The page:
What is peer counseling?
Peer counseling is a practice that emphasizes informal, non-judgmental peer support. In our sessions, we aim to create a supportive space for you to guide the conversation and process whatever feels important to you.
During a session, we invite you to share anything that’s on your mind. You can share your joys, your worries, your pain, your confusion. Our counselors are prepared to hold conversations with you on loneliness, race and racism, family, sex, grief, love, sexual orientation, body, gender identity, trauma, fear, food, suicidal thoughts, anger, work, money, health, relationships, dating, connection… the list goes on.
Some guiding principles of peer counseling are:
- We believe that you are the expert of your own experiences, so we do not judge what you bring to us or provide advice.
- Our goal is to create a safer space for you to process your emotions, knowing that often we are conditioned to hide our emotions in our daily lives.
- We center your self-determination in talking about what feels most present and important to you in a session.
Our sessions differ from traditional counseling in the following ways:
|In traditional counseling...||In peer counseling...|
|the counselor is viewed as an expert of the counselee’s experiences||the counselee is viewed as an expert of their own experiences|
|the counselor leads the conversation||the counselee decides for themselves how and what they want to talk about|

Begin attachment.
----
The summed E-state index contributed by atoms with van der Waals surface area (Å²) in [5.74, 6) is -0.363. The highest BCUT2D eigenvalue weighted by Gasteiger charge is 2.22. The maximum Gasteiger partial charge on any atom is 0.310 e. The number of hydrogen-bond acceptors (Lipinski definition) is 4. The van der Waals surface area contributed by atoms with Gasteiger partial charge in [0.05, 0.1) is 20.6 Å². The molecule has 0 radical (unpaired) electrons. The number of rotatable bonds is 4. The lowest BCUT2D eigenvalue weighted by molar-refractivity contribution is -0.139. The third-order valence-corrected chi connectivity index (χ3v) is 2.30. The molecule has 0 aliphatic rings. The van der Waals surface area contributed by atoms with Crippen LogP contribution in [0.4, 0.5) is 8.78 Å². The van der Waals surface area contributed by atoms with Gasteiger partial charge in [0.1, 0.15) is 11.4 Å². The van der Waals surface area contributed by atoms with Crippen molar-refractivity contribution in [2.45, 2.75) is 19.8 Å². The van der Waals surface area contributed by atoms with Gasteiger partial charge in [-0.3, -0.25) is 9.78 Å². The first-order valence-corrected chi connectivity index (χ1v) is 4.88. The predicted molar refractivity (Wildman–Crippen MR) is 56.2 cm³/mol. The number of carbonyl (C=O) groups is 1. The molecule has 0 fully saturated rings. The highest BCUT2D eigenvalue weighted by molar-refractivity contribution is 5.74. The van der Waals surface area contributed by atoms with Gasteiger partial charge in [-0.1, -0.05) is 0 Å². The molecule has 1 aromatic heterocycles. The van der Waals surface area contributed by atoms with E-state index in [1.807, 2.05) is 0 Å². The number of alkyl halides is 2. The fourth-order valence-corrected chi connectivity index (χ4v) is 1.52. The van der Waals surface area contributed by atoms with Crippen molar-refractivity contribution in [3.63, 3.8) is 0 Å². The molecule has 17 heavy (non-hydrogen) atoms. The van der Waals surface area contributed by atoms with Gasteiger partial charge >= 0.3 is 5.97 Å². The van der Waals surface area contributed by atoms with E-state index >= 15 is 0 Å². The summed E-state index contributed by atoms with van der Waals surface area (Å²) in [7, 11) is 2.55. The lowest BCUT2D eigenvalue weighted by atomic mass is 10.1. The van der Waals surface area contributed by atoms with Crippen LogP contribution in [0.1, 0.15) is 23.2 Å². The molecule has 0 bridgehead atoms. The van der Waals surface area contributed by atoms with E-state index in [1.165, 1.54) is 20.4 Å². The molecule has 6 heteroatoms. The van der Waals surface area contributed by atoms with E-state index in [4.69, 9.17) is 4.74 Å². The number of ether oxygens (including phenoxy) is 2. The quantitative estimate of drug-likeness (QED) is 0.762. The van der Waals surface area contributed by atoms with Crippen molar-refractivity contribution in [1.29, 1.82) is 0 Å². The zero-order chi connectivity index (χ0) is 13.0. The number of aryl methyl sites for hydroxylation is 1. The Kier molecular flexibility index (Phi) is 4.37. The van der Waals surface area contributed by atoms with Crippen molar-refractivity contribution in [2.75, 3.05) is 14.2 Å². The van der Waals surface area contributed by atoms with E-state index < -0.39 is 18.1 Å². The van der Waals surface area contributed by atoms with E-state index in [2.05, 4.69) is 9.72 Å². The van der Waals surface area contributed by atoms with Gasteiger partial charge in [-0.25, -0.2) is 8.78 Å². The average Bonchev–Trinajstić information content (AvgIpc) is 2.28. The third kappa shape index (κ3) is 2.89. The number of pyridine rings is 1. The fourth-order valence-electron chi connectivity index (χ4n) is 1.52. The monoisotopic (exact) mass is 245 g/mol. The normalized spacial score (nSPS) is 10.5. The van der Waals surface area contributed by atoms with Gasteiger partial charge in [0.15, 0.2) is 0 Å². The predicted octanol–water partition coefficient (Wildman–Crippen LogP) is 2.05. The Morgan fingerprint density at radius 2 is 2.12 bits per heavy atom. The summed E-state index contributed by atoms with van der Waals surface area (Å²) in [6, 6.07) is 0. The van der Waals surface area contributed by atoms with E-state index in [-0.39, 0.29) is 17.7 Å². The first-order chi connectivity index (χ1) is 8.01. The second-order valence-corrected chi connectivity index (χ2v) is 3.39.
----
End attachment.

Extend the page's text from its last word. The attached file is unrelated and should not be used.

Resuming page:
|the counselor tells the counselee what to do which includes prescribing solutions||the counselee is invited to process their thoughts and feelings, which may or may not lead to solutions|
|the counselor provides a diagnosis||the counselor offers resources if relevant|
The “peer” in peer counseling
A peer comes into the space as someone who wants to support you as a co-member in your community. A peer counselor differs from a therapist in that we do not hold institutional credentials nor affiliations as the foundation of our expertise. Instead, we understand our ability to peer counsel as a practice that grows from our commitment to community and collective liberation. By saying that we are “peers,” we mean to push back against the hierarchy that is present in traditional therapy where the therapist is positioned as an “expert.”